Pastor Art Ayris recalls suddenly feeling a “divine compulsion” to start working in media, and after 40 days of fasting and praying for God’s guidance, he did just that, launching a Christian comic book and graphic novel company back in 2005.
“I had no clue that it would be comics and graphic novels,” Ayris, founder and CEO of Kingstone Comics, told Faithwire of his foray into the media landscape.
But he said his team quickly became convinced and driven by the idea that these products could help biblically engage kids and young adults — cohorts that have been measured as less religiously engaged and affiliated than previous generations.
Ayris is so passionate about the impact he believes Kingstone products have on youths that he’s convinced God has given him and his ministry a “divine hook” for reaching more spiritually disconnected generations.
“There’s such an engagement factor with comics and graphic novels,” he said, explaining that his company’s aim is to feature “ordinary people, extraordinary stories.”
And while Ayris’ company has produced countless comics and graphic novels over the years, the most recent project — “The Kingstone Bible” — is making quite a splash, as the book, which released Oct. 18, is reportedly “the most complete graphic novel adaptation of the Bible.”
The project, which took seven years to complete and culminated in 2,000 pages and 10,000 art panels, is among the largest graphic novels ever published. But beyond that, “The Kingstone Bible” also serves a far greater purpose: conveying scripture to American kids and young adults.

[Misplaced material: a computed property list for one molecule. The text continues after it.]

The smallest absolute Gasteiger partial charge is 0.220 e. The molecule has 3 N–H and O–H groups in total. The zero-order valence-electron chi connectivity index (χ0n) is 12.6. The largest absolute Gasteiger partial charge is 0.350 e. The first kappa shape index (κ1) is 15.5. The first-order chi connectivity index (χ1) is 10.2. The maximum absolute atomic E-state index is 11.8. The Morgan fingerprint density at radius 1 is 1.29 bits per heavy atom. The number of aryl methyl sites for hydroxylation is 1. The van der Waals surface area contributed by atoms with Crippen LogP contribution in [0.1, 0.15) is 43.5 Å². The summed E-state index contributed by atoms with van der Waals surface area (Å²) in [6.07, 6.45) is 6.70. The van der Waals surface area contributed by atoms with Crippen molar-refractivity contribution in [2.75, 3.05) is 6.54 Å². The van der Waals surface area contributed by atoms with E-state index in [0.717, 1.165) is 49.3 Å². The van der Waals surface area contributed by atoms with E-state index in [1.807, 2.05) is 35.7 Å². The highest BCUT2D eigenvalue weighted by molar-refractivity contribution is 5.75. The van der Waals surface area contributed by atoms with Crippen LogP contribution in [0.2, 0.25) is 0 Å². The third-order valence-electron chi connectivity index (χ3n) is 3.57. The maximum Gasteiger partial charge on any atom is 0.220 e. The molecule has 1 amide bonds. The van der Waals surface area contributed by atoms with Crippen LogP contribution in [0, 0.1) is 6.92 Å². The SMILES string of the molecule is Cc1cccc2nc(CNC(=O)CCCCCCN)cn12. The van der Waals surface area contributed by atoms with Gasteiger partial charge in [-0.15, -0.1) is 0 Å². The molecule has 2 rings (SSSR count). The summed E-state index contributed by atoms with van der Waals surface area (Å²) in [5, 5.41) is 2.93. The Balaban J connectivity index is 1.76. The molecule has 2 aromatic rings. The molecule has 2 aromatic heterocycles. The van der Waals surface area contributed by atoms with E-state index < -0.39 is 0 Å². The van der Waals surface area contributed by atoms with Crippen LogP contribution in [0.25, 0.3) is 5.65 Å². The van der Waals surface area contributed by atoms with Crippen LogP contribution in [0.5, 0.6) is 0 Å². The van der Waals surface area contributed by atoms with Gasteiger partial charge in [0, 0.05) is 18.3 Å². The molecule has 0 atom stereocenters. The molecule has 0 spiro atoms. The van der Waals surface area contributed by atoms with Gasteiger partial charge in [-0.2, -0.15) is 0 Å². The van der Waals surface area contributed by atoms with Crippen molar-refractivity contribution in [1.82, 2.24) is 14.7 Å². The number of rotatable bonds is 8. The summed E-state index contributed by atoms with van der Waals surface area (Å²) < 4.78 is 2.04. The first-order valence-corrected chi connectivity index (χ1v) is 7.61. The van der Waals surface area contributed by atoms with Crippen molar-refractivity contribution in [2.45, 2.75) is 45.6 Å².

“If you’re out there with a medium that kids understand, your engagement level would go up to 95 to 100 percent,” Ayris told Faithwire, saying he believes comics and graphic novels offer a “communicative power” when they merge powerful images and text. And in the case of “The Kingstone Bible,” he believes his company is offering a moving, life-changing tool.
“With a comic … in a short period of time you can tell a lot of story,” he said. “Somebody who was a novice to religion (and didn’t) read the Bible, didn’t know anything about Jesus … within just a matter of days, they could understand the major Bible stories, big narratives, doctrine.”
Distilling the entire Bible into the three-volume graphic novel was no easy feat, though, as the process took years, with Ayris and his team consulting numerous versions of the Bible to ensure the comic book version of the text was biblically accurate.
Separated into three books, the first volume includes “creation through David,” the second starts with the exile and goes to the intertestamental period — and the third covers Jesus through Revelation.
“I’m an evangelical. I’m very committed to scriptural authority,” he said. “I’m handling the scripture with kid gloves … we consulted numerous versions of the Bible. … We stayed very true to scripture.”
In addition to keeping the text and imagery in line with biblical scripture, Ayris and his team matched illustrators up with the subject matter at hand in each Bible book in an effort to make the best use of their talents.
In the end, he’s hoping “The Kingstone Bible” will have a profound impact on those who read it.
“I want (readers) to be solidified that the Bible’s God’s word … that they have an understanding of the scripture,” he said. “Maybe it stretches their mind and imagination about the scriptures.”
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